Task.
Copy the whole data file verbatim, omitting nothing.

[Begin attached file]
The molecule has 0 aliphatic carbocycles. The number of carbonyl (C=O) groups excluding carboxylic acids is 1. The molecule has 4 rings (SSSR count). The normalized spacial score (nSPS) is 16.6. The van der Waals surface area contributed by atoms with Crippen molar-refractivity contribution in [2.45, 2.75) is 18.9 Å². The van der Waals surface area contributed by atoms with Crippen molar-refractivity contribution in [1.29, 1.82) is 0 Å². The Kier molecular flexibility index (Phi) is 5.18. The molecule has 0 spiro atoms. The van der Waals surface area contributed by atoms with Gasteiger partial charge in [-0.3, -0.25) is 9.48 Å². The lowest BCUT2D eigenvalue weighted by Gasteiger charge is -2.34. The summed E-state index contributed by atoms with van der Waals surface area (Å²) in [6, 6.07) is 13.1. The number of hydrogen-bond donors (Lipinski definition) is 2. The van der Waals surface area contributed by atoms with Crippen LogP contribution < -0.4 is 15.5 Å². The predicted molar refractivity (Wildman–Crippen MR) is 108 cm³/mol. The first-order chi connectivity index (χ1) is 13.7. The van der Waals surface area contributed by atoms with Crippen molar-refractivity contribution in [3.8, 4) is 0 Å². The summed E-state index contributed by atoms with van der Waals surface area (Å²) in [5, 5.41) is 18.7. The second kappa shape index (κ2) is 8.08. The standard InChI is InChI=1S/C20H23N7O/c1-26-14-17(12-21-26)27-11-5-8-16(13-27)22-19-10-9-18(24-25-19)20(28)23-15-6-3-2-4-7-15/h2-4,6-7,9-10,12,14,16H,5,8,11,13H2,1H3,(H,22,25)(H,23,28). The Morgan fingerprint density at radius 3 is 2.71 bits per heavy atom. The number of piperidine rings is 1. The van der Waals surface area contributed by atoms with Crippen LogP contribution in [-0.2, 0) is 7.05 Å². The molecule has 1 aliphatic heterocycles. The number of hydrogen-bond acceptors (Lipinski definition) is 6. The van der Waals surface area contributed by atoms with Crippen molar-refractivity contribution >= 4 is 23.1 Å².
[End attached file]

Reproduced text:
The molecule has 0 aliphatic carbocycles. The number of carbonyl (C=O) groups excluding carboxylic acids is 1. The molecule has 4 rings (SSSR count). The normalized spacial score (nSPS) is 16.6. The van der Waals surface area contributed by atoms with Crippen molar-refractivity contribution in [2.45, 2.75) is 18.9 Å². The van der Waals surface area contributed by atoms with Crippen molar-refractivity contribution in [1.29, 1.82) is 0 Å². The Kier molecular flexibility index (Phi) is 5.18. The molecule has 0 spiro atoms. The van der Waals surface area contributed by atoms with Gasteiger partial charge in [-0.3, -0.25) is 9.48 Å². The lowest BCUT2D eigenvalue weighted by Gasteiger charge is -2.34. The summed E-state index contributed by atoms with van der Waals surface area (Å²) in [6, 6.07) is 13.1. The number of hydrogen-bond donors (Lipinski definition) is 2. The van der Waals surface area contributed by atoms with Crippen LogP contribution < -0.4 is 15.5 Å². The predicted molar refractivity (Wildman–Crippen MR) is 108 cm³/mol. The first-order chi connectivity index (χ1) is 13.7. The van der Waals surface area contributed by atoms with Crippen molar-refractivity contribution in [3.8, 4) is 0 Å². The summed E-state index contributed by atoms with van der Waals surface area (Å²) in [5, 5.41) is 18.7. The second kappa shape index (κ2) is 8.08. The standard InChI is InChI=1S/C20H23N7O/c1-26-14-17(12-21-26)27-11-5-8-16(13-27)22-19-10-9-18(24-25-19)20(28)23-15-6-3-2-4-7-15/h2-4,6-7,9-10,12,14,16H,5,8,11,13H2,1H3,(H,22,25)(H,23,28). The Morgan fingerprint density at radius 3 is 2.71 bits per heavy atom. The number of piperidine rings is 1. The van der Waals surface area contributed by atoms with Crippen LogP contribution in [-0.2, 0) is 7.05 Å². The molecule has 1 aliphatic heterocycles. The number of hydrogen-bond acceptors (Lipinski definition) is 6. The van der Waals surface area contributed by atoms with Crippen molar-refractivity contribution >= 4 is 23.1 Å².